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The amazing thing about it is that they managed to do what was asked of them; seal the breach in the line caused by the German gas attack; otherwise history might have been very different; The Ypres salient cut off, 10s of thousands of men captured and the Germans powering towards Paris once more.

Amble pitmen with rifles turning world history. The truth really is stranger than fiction.


Although there's quite a fuss about Gallipoli, it was always a secondary theatre; on the western front though in April 1915 we could have lost the war.
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Old 26-04-2015, 02:20 PM
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Default Re: 1914 - 18

Quote:
Originally Posted by Coquet View Post
Yesterday and today, 100 years ago, the local boys found themselves thrust into the fighting at Ypres. Over the next few days, news was filtering back to Radcliffe, Alnwick, Broomhill, Amble, etc., that many of the boys that had left England just a week ago were being killed and wounded. You can imagine the surprise and shock when the scale of events started to sink in back home.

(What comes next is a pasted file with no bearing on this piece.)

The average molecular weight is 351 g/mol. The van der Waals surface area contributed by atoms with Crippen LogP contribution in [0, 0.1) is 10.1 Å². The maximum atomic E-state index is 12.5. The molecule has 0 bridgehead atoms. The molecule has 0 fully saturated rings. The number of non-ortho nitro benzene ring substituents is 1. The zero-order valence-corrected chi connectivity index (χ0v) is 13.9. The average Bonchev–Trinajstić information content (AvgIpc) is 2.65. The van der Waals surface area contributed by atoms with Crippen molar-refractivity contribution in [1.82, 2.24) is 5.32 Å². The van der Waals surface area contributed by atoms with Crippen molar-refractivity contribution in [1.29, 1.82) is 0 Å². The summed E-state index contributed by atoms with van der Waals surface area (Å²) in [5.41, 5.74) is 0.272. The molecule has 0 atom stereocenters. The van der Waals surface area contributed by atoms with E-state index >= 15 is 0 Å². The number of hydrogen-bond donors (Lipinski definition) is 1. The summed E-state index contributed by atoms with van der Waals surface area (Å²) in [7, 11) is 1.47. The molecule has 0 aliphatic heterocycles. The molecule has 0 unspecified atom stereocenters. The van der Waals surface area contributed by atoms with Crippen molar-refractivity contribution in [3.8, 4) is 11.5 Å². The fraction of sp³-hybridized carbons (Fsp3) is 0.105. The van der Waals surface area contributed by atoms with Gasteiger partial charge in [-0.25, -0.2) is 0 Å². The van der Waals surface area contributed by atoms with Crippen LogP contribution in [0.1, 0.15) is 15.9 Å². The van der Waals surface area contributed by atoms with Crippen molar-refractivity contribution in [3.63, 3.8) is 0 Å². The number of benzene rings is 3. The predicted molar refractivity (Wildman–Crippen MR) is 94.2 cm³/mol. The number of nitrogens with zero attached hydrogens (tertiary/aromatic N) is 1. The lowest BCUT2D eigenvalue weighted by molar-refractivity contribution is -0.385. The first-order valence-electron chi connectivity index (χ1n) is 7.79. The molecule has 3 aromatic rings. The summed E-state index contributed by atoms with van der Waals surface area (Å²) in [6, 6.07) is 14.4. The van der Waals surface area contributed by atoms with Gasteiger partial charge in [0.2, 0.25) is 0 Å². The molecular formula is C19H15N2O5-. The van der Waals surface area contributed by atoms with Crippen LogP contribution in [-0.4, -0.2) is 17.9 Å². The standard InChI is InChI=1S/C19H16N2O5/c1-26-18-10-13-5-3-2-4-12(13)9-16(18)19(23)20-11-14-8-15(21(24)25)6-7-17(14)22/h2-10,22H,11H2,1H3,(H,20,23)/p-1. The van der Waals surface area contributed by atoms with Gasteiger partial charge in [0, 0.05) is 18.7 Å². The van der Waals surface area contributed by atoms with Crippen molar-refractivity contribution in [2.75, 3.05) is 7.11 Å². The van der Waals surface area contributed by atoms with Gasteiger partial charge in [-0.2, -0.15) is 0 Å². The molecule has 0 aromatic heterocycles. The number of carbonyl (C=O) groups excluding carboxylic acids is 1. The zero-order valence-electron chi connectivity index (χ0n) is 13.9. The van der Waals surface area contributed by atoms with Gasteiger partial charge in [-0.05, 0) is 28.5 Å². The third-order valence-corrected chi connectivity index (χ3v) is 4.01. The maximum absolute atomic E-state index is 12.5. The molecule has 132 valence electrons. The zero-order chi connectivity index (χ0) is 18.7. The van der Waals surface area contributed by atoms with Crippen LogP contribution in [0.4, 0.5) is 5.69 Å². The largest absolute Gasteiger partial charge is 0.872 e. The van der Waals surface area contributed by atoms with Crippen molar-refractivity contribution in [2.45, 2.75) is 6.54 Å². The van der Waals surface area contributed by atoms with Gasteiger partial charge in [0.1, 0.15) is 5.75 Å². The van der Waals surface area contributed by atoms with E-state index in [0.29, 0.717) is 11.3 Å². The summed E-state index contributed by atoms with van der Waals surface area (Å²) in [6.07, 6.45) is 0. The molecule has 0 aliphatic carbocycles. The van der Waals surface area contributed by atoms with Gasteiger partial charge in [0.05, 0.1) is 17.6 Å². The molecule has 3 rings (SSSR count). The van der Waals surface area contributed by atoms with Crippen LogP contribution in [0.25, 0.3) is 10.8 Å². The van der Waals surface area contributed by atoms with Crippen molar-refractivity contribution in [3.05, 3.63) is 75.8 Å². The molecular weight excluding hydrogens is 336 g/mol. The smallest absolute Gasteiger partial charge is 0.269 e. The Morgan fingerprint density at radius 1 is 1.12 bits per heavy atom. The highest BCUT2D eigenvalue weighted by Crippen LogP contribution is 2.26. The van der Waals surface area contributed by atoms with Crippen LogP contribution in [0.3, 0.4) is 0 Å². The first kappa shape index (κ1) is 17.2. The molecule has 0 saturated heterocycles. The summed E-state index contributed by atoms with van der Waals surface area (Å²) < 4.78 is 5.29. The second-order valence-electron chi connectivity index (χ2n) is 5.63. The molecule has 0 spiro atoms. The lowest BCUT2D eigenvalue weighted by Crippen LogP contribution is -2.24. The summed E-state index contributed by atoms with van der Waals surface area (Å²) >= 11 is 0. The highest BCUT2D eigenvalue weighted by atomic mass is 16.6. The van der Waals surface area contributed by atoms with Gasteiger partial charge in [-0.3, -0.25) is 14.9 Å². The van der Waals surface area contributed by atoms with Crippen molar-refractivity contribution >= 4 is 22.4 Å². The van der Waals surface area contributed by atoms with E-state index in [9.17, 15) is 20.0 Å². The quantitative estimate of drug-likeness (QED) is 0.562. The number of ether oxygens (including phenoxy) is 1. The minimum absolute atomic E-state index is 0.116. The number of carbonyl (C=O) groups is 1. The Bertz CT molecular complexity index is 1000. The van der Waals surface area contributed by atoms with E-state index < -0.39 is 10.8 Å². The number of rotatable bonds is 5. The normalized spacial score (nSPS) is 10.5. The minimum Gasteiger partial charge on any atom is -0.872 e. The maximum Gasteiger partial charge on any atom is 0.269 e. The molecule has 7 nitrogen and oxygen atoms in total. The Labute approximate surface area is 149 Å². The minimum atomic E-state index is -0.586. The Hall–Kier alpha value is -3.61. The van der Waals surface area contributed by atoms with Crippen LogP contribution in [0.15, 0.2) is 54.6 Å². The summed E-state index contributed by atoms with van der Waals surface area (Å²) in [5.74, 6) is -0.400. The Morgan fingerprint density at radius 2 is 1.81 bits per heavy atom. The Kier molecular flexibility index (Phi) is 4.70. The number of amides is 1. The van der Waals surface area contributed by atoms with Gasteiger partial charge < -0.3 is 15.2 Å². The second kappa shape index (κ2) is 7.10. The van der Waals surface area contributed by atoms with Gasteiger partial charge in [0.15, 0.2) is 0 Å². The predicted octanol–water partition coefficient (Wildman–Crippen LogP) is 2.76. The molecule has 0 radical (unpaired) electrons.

Today is the 100th anniversary of my Great Uncle James Dalby being killed in action. Sadness for my family, but so many tears were yet to be shed in the area for so many others. May they all now rest in peace.
I often wonder how his two brothers managed to fight on, in the same battalion, afterwards. Thankfully they both survived.
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Old 26-04-2015, 06:35 PM
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Quote:
Today is the 100th anniversary of my Great Uncle James Dalby being killed in action.